This past Monday Mexico played Brazil in the quarter-finals of the World Cup. Mexico has never gotten past this stage in the mundial, as it is known in Spanish. Hopes were high, and you could have driven through the entire city encountering no traffic. Everyone was watching the game. But it was not to be…Brazil, led by Neymar Jr., was just too good, and won a convincing 2-0 victory.
But soccer, indeed, is a distraction from what was really important, and that happened the day before, on Sunday, June 1. Mexico elected Andres Manuel Lopez Obrador, or AMLO* for short.
Obrador was narrowly defeated 12 years ago, and was so convinced he had won (and indeed, he might have!) that he declared himself the legitimate president-elect, and created a chaos in Mexico City for several weeks. He also narrowly lost 6 years ago. But as they say, the third time is a charm, and it certainly was for AMLO.
He won big, with 53% of the popular vote, an extremely rare occurrence in Mexico’s three-party system. He not only won the presidency, but his party (technically only formally established three years ago) won the majority in both houses of Congress. It wasn’t an electoral wave, it was a tsunami of historic proportions. The PRI, the traditional party that has ruled Mexico most in the past 100 years, was decimated, reduced to a minuscule fraction of its former self.
Obrador won because the nation wanted change. Obrador has a reputation of leaning left, and was supported by the PT party, which leans even farther left. His opponents would point to an authoritarian streak, and a tendency to be shrill and uncompromising. Nevertheless, his personal convictions regarding the importance of a simple life that rejects the trappings of power, and his work ethic that created daily 6 a.m. press conferences when he was mayor of Mexico City make him seem down-to-earth. Mexican politics has become extremely elitist in recent decades. People wanted a change.
After the official rapid count of votes declared him the winner of Mexico’s intense presidential election on Sunday evening, AMLO appeared quite moderate, appealing for national unity and vowing to continue to support the business community in Mexico. Even his comments regarding his relationship to his neighbor to the north were diplomatic and measured. Those who compare AMLO to Chavez or Maduro are mistaken. AMLO is much to smart for that.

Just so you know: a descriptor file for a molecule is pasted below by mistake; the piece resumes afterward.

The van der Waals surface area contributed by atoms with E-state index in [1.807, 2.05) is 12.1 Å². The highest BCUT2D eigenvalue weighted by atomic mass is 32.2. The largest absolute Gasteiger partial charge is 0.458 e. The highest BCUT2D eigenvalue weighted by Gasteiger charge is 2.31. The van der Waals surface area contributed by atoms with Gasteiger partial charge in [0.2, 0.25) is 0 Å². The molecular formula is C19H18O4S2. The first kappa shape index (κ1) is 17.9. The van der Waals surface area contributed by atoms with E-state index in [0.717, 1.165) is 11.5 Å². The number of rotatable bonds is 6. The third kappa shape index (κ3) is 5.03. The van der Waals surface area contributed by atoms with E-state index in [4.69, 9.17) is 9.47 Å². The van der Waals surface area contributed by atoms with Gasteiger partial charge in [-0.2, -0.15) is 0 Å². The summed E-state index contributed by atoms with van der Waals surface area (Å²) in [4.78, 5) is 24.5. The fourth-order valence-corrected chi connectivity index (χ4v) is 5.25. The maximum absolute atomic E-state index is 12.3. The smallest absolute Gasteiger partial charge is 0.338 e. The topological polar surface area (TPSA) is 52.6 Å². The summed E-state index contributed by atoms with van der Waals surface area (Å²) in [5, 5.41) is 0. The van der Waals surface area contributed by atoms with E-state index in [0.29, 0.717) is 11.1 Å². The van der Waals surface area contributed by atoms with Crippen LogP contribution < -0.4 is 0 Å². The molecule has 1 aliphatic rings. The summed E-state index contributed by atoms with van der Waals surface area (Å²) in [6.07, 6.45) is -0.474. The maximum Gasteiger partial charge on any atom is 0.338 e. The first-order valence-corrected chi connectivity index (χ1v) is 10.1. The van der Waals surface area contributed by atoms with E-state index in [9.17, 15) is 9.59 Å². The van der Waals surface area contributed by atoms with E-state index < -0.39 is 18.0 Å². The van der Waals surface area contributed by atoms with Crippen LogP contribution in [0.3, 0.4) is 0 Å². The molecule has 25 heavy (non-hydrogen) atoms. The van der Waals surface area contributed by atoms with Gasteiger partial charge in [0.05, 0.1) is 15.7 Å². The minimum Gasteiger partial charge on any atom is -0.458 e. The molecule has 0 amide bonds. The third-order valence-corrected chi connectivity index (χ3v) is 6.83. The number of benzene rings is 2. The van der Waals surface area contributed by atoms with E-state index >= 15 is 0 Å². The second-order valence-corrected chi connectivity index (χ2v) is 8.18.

Nevertheless, he did repeat a common theme throughout his campaign…primero los pobres. The poor come first. In his speech before a packed zócalo, Mexico’s historic center square, he repeated his pledge to help the elderly, the unemployed, the marginalized and the indigenous population. Those who analyze “expectation management” say he may be saying too much too soon, creating expectations that could be nearly impossible to fulfill.
But for now, for many in Mexico, they are hopeful. Hopeful for change. In four years, perhaps, Mexico may win that crucial game 4 of the World Cup. Maybe. But it is much more certain that they will have a different country in four years under AMLO and his MORENA party. For better or for worse. The optimists among us want to give him a fair shot at it. He certainly has labored a long time to win Mexico’s top electoral prize. He will formally take power December 1.
Is AMLO a Catholic or a Christian? Well, that’s a very good question! In the election of 2006, he declared himself to be a Catholic. He apparently, however, grew up as an Adventist, and defines himself as a “Christian” in the vaguest of ways, stating: “Soy un seguidor de la vida y de la obra de Jesucristo. Porque Jesucristo luchó en su tiempo por los pobres, por los humildes. Por eso lo persiguieron los poderosos de su época. Entonces soy en ese sentido un creyente. Tengo mucho amor, lo digo de manera sincera, por el pueblo“. In English, that is: I am a follower of the life and work of Jesus Christ. Because Jesus fought in his time for the poor and the humble. Because of this, in his time, the powerful persecuted him. So I am, in that sense, a believer. I have much love, and I sincerely say this…for the people. You may want to check out these sites (in Spanish). 1. La Jornada, 2. El Financiero, 3. SinEmbargo
For articles in English, well, there are many, and some that dwell on the extreme edges of either Mexico’s alleged in-governability, or Trump-bashing. But a few articles avoid those extremes and provide a very good perspective of AMLO and current Mexican politics.
1. President of Paradox for Mexico, NYT 2. Lopez Obrador and the Future of Mexican Democracy, Foreign Affairs 3. Mexico’s Victor Pledges to “Reach Understanding” with Trump, AP 4. All You Need to Know About Mexico’s New President, Texas Monthly
*Rumor has it that his actually name is Manuel Andres, but that would have spelled MALO, hardly a convincing acronym when running for public office!